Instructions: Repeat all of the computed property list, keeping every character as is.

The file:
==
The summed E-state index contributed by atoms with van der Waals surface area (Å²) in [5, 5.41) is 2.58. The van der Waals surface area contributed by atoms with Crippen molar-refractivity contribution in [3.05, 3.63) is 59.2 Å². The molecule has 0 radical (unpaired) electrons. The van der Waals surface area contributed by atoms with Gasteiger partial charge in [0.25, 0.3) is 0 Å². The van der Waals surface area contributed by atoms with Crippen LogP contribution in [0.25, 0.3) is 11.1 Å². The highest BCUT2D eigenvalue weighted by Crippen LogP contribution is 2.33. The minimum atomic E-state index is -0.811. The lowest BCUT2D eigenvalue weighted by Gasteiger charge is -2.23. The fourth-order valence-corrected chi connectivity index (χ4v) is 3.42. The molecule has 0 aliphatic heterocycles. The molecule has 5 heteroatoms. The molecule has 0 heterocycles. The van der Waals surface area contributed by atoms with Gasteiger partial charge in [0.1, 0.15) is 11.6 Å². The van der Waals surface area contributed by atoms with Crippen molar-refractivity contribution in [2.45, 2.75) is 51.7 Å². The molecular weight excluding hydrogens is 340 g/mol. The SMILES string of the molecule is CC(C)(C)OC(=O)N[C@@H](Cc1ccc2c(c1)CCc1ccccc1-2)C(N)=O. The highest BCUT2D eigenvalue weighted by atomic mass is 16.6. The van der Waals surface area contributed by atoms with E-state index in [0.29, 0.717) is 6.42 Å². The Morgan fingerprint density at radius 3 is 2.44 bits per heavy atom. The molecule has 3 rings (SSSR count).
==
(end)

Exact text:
The summed E-state index contributed by atoms with van der Waals surface area (Å²) in [5, 5.41) is 2.58. The van der Waals surface area contributed by atoms with Crippen molar-refractivity contribution in [3.05, 3.63) is 59.2 Å². The molecule has 0 radical (unpaired) electrons. The van der Waals surface area contributed by atoms with Gasteiger partial charge in [0.25, 0.3) is 0 Å². The van der Waals surface area contributed by atoms with Crippen LogP contribution in [0.25, 0.3) is 11.1 Å². The highest BCUT2D eigenvalue weighted by Crippen LogP contribution is 2.33. The minimum atomic E-state index is -0.811. The lowest BCUT2D eigenvalue weighted by Gasteiger charge is -2.23. The fourth-order valence-corrected chi connectivity index (χ4v) is 3.42. The molecule has 0 aliphatic heterocycles. The molecule has 5 heteroatoms. The molecule has 0 heterocycles. The van der Waals surface area contributed by atoms with Gasteiger partial charge in [0.1, 0.15) is 11.6 Å². The van der Waals surface area contributed by atoms with Crippen molar-refractivity contribution in [2.45, 2.75) is 51.7 Å². The molecular weight excluding hydrogens is 340 g/mol. The SMILES string of the molecule is CC(C)(C)OC(=O)N[C@@H](Cc1ccc2c(c1)CCc1ccccc1-2)C(N)=O. The highest BCUT2D eigenvalue weighted by atomic mass is 16.6. The van der Waals surface area contributed by atoms with E-state index in [0.29, 0.717) is 6.42 Å². The Morgan fingerprint density at radius 3 is 2.44 bits per heavy atom. The molecule has 3 rings (SSSR count).